Everything You Need to Know About Vaccine Passports
COVID-19 Passports—How They Will Work and When They Will Be Available
As society turns its hopes for recovery from the COVID-19 pandemic to widespread vaccination, proposals for “vaccine passports” have emerged from governments, airlines and corporations around the world. A vaccine passport would provide individuals who have been fully vaccinated against COVID-19 with documentation of that fact. It would then possibly allow them to return to activities like travel and socializing in groups that are currently restricted for the general population.
Global Progress Toward Vaccine Passports
Governments across the EU, North America, and Asia are eyeing vaccine passports as a potential way to improve regulations to international travel. U.S. President Joseph Biden recently ordered his government to “assess the feasibility” of creating digital versions of coronavirus vaccination documentation. EU countries like Denmark and Sweden have gone a step further and officially announced the rollout of a digital vaccine passport as early as this summer.
Political leaders in Australia have championed the idea that vaccine passports could replace mandatory quarantine for international travelers in the country famous for its strict pandemic travel restrictions. The Israeli government has recently gone even further, to suggest that a vaccine passport could be used to allow an individual to participate in social events, in-person dining and other restricted activities. They say their proposed “green passport” is a way of incentivizing vaccine compliance and boosting economic growth.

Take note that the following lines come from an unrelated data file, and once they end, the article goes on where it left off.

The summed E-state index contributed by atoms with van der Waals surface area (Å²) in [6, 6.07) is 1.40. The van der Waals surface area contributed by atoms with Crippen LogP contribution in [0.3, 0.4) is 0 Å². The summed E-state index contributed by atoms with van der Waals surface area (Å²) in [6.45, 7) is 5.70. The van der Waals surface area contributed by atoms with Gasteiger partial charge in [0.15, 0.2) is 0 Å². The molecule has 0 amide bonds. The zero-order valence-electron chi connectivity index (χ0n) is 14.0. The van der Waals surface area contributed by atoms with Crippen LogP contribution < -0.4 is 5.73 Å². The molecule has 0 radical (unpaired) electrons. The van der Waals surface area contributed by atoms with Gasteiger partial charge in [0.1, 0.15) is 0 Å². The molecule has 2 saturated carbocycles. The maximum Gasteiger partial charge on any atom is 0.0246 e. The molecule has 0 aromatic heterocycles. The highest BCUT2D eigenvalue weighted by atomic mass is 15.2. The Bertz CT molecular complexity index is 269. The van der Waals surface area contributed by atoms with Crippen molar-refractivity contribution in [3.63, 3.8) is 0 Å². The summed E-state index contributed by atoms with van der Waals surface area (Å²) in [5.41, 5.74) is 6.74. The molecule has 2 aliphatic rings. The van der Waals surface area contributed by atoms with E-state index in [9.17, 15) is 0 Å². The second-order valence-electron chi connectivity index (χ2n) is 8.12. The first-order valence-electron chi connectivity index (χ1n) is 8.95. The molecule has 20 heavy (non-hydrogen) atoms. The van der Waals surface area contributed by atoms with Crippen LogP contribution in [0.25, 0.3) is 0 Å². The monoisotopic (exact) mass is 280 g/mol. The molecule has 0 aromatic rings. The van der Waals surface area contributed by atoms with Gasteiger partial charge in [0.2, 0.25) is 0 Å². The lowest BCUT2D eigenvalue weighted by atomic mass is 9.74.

Global companies are also wading in, with high-traffic airlines like Emirates and Etihad Airways in development with their own digital passes. The IATA, the global trade organization for the airline industry, is supporting these airlines in developing a pass, with hopes that universally recognized documentation will encourage air travel and aid the struggling industry in recovery. Tech giant IBM is applying their blockchain technology to a Digital Health Pass, aimed at integrating multiple health information documentation systems into one universal health passport.
Precedent for International Travel
The idea of providing proof of vaccination in order to travel is not a new one—in fact international travelers have been doing it for decades, obtaining proof of vaccination against malaria, yellow fever, rubella and other diseases in order to travel to and from certain countries. The proof is usually a slip of paper, signed and stamped by the authorizing agency, called a “yellow paper.”
The difference between these “yellow papers” and the new COVID-19 passports, some of which are already in production or design stages, is the calls for universal adoption and universal acceptance of the passport. Almost all the proposed plans are completely digital, as well, adding a technical design aspect that raises questions of accessibility for those without internet access or smartphones with which to carry a digital pass.
Good News for Would-Be Vacationers
As countries around the globe fast-track vaccination efforts, vaccine documentation will likely become the norm. While rollouts may be staggered or delayed, vaccine passports are most likely going to appear on smartphones and digital wallets—first for a lucky few, and then for much of the general populace. These passports will be a step towards improving health and safety for international travelers, and hopefully making quarantines and travel restrictions a thing of the past.